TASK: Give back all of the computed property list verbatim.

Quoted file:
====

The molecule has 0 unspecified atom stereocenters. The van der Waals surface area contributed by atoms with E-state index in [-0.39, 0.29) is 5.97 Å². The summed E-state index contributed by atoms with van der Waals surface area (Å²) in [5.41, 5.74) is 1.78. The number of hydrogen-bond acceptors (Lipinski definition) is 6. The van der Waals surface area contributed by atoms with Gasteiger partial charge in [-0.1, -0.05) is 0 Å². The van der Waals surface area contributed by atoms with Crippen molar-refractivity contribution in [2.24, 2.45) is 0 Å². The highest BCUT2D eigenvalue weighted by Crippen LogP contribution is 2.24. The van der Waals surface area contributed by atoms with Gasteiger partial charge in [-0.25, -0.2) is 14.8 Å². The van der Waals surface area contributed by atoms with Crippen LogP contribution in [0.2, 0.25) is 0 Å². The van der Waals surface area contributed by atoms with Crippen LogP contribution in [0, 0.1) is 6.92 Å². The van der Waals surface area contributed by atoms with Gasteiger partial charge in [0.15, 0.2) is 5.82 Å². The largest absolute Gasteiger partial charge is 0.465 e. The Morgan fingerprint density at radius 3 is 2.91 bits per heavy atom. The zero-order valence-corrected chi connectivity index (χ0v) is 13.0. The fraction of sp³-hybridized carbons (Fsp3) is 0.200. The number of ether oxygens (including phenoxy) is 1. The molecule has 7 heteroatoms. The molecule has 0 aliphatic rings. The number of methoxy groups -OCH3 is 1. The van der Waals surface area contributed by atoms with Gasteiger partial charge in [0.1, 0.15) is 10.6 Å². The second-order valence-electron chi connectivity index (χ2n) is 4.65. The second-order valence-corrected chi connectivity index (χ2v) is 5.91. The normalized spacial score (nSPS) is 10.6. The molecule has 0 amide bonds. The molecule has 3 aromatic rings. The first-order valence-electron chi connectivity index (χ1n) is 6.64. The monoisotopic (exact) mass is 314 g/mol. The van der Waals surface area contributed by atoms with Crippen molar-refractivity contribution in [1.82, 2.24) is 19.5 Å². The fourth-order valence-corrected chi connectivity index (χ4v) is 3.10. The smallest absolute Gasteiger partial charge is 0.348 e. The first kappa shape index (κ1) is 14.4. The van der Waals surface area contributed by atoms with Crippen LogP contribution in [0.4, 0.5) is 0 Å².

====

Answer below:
The molecule has 0 unspecified atom stereocenters. The van der Waals surface area contributed by atoms with E-state index in [-0.39, 0.29) is 5.97 Å². The summed E-state index contributed by atoms with van der Waals surface area (Å²) in [5.41, 5.74) is 1.78. The number of hydrogen-bond acceptors (Lipinski definition) is 6. The van der Waals surface area contributed by atoms with Gasteiger partial charge in [-0.1, -0.05) is 0 Å². The van der Waals surface area contributed by atoms with Crippen molar-refractivity contribution in [2.24, 2.45) is 0 Å². The highest BCUT2D eigenvalue weighted by Crippen LogP contribution is 2.24. The van der Waals surface area contributed by atoms with Gasteiger partial charge in [-0.25, -0.2) is 14.8 Å². The van der Waals surface area contributed by atoms with Crippen LogP contribution in [0.2, 0.25) is 0 Å². The van der Waals surface area contributed by atoms with Crippen LogP contribution in [0, 0.1) is 6.92 Å². The van der Waals surface area contributed by atoms with Gasteiger partial charge in [0.15, 0.2) is 5.82 Å². The largest absolute Gasteiger partial charge is 0.465 e. The Morgan fingerprint density at radius 3 is 2.91 bits per heavy atom. The zero-order valence-corrected chi connectivity index (χ0v) is 13.0. The fraction of sp³-hybridized carbons (Fsp3) is 0.200. The number of ether oxygens (including phenoxy) is 1. The molecule has 7 heteroatoms. The molecule has 0 aliphatic rings. The number of methoxy groups -OCH3 is 1. The van der Waals surface area contributed by atoms with Gasteiger partial charge in [0.1, 0.15) is 10.6 Å². The second-order valence-electron chi connectivity index (χ2n) is 4.65. The second-order valence-corrected chi connectivity index (χ2v) is 5.91. The normalized spacial score (nSPS) is 10.6. The molecule has 0 amide bonds. The molecule has 3 aromatic rings. The first-order valence-electron chi connectivity index (χ1n) is 6.64. The monoisotopic (exact) mass is 314 g/mol. The van der Waals surface area contributed by atoms with Crippen molar-refractivity contribution in [1.82, 2.24) is 19.5 Å². The fourth-order valence-corrected chi connectivity index (χ4v) is 3.10. The smallest absolute Gasteiger partial charge is 0.348 e. The first kappa shape index (κ1) is 14.4. The van der Waals surface area contributed by atoms with Crippen LogP contribution in [0.4, 0.5) is 0 Å².